Buying a house with your parents’ money

Buying a house with your parents’ money

Saving a deposit for a property has arguably never been harder.

Indeed, it’s estimated that as many as 56% of all first-time buyers under the age of 35 have financial help from their parents to buy a property.

And although the pandemic saw many first-timers saving more and funding their property purchases without support from the ‘Bank of Mum and Dad’, gifted deposits and other financial help from parents remains an option for many.

Here, we’ll explain how gifted deposits work, outline the things both parent and child will need to consider and explain the tax implications…


Can I buy a house with my parents’ money?

It’s possible for parents to help their children on to the property ladder by providing money to boost their deposit.

Gifting or loaning money for their deposit is the most common way parents can help, although there are pros and cons for both.


How gifted deposits work

The first point to make absolutely clear when it comes to gifted deposits is that they are exactly that: A gift.

A gifted deposit is when someone, who is usually a parent, or other family member, gives a buyer a sum of money to be used towards a deposit on a home.

Many buyers use gifted deposits as a way to bring their deposit amount up to obtain better mortgage rates and open up the type of lenders they can approach for a mortgage.

While there are many ways a parent or family member can help a buyer get on the ladder, a gifted deposit is generally considered the simplest way.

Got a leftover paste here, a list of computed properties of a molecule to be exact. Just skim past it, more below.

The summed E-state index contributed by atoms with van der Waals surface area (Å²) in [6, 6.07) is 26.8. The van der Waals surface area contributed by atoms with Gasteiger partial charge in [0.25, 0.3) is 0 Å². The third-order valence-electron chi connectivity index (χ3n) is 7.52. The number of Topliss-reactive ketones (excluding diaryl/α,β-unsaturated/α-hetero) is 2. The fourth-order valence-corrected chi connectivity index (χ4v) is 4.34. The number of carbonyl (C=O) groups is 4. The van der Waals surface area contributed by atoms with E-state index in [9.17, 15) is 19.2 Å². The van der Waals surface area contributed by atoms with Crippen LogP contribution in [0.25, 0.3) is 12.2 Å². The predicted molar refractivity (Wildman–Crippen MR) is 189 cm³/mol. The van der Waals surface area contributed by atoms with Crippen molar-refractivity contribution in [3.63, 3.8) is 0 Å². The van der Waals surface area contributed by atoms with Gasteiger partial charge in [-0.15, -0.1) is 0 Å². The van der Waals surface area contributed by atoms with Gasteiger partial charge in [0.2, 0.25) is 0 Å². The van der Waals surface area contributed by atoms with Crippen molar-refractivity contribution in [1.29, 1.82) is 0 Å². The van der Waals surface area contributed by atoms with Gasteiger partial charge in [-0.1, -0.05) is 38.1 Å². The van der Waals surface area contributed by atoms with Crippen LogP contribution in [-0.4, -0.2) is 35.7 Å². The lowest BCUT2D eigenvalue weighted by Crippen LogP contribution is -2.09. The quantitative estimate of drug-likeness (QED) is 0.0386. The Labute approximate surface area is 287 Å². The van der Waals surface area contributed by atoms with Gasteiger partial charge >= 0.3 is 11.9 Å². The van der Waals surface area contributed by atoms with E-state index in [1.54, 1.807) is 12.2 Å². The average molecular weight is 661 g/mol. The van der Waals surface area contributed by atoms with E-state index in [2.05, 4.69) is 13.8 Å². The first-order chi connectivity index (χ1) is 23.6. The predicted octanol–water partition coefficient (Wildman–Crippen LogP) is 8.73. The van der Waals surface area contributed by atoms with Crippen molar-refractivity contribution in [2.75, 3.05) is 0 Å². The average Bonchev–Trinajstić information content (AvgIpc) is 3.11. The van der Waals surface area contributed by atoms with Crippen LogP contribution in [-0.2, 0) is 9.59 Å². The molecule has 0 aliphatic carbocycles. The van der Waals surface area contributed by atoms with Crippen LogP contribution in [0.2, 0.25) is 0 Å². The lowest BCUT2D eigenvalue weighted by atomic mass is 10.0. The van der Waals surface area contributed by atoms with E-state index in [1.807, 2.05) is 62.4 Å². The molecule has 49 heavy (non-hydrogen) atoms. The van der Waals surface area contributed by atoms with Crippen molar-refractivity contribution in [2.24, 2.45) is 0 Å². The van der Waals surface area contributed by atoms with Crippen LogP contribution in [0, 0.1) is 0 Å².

The pros and cons of gifting a deposit



Providing the parent gifting the deposit lives for seven years after the gift is made, it will be tax free

Some mortgage lenders don’t accept gifted deposits

A larger deposit means lower mortgage repayments

Mortgage lenders, estate agents and solicitors could require proof of funds for a gifted deposit

A bigger deposit could mean being able to buy a larger, or more expensive property in a better area

Gifted deposits can sometimes cause friction, with parents wanting to have a say in their child’s purchase

Because a larger deposit could reduce the loan to value, meaning more mortgages to choose from

Gifting could leave the parents short of cash in the future


How much can my parents give me to buy a house?

Your parents can gift you as much as they like to help with your deposit.

However, there are some tax implications to consider before gifting.

Anyone can gift up to £3,000 every year without any inheritance tax being due.

That amount can also be carried over from the previous year, so if you haven’t gifted any money for two years, each parent could hand over £6,000 each to a child to help with their deposit and face no tax liability.


Do you have to pay tax on a gifted deposit?

If you decide to gift your child more than the £3,000 per year tax free allowance, or you’ve already used up some, or all of your annual allowance, your child may have to pay inheritance tax.

Inheritance tax, however, would only be due if the person gifting the money was to die within seven years and their total estate, including the gift, was worth more than £325,000.

Any amount above £325,000 would be liable for inheritance tax at a decreasing rate over time:


Time elapsed between gift and death

Inheritance tax rate